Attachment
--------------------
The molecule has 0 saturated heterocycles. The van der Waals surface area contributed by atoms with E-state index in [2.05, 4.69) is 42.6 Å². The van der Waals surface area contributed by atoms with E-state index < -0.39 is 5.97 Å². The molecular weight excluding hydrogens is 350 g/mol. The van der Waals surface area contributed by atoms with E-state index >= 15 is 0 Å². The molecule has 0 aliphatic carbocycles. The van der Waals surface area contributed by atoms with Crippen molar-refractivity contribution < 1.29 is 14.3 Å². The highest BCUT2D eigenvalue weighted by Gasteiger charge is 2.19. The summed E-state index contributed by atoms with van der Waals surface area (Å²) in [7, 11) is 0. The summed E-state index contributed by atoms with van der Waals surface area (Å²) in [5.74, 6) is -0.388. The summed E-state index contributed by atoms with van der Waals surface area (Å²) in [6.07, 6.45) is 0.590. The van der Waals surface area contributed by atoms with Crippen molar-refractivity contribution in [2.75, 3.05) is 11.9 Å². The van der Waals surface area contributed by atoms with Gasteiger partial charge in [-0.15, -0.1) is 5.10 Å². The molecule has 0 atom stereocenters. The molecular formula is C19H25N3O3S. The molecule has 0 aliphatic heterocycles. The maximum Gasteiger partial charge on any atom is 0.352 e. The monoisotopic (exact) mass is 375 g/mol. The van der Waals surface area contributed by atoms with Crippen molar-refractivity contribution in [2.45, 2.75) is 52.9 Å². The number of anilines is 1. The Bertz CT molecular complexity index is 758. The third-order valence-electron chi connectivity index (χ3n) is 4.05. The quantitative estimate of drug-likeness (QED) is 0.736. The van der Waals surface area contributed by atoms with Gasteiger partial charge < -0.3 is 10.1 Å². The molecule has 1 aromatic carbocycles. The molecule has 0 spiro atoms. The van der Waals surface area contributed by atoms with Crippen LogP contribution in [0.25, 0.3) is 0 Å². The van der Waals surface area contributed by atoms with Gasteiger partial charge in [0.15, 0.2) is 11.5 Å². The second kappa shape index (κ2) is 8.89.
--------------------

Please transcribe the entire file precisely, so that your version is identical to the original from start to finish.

The molecule has 0 saturated heterocycles. The van der Waals surface area contributed by atoms with E-state index in [2.05, 4.69) is 42.6 Å². The van der Waals surface area contributed by atoms with E-state index < -0.39 is 5.97 Å². The molecular weight excluding hydrogens is 350 g/mol. The van der Waals surface area contributed by atoms with E-state index >= 15 is 0 Å². The molecule has 0 aliphatic carbocycles. The van der Waals surface area contributed by atoms with Crippen molar-refractivity contribution < 1.29 is 14.3 Å². The highest BCUT2D eigenvalue weighted by Gasteiger charge is 2.19. The summed E-state index contributed by atoms with van der Waals surface area (Å²) in [7, 11) is 0. The summed E-state index contributed by atoms with van der Waals surface area (Å²) in [5.74, 6) is -0.388. The summed E-state index contributed by atoms with van der Waals surface area (Å²) in [6.07, 6.45) is 0.590. The van der Waals surface area contributed by atoms with Crippen molar-refractivity contribution in [2.75, 3.05) is 11.9 Å². The van der Waals surface area contributed by atoms with Gasteiger partial charge in [-0.15, -0.1) is 5.10 Å². The molecule has 0 atom stereocenters. The molecular formula is C19H25N3O3S. The molecule has 0 aliphatic heterocycles. The maximum Gasteiger partial charge on any atom is 0.352 e. The monoisotopic (exact) mass is 375 g/mol. The van der Waals surface area contributed by atoms with Crippen molar-refractivity contribution in [2.45, 2.75) is 52.9 Å². The number of anilines is 1. The Bertz CT molecular complexity index is 758. The third-order valence-electron chi connectivity index (χ3n) is 4.05. The quantitative estimate of drug-likeness (QED) is 0.736. The van der Waals surface area contributed by atoms with Gasteiger partial charge < -0.3 is 10.1 Å². The molecule has 1 aromatic carbocycles. The molecule has 0 spiro atoms. The van der Waals surface area contributed by atoms with Crippen LogP contribution in [0.25, 0.3) is 0 Å². The van der Waals surface area contributed by atoms with Gasteiger partial charge in [0.15, 0.2) is 11.5 Å². The second kappa shape index (κ2) is 8.89.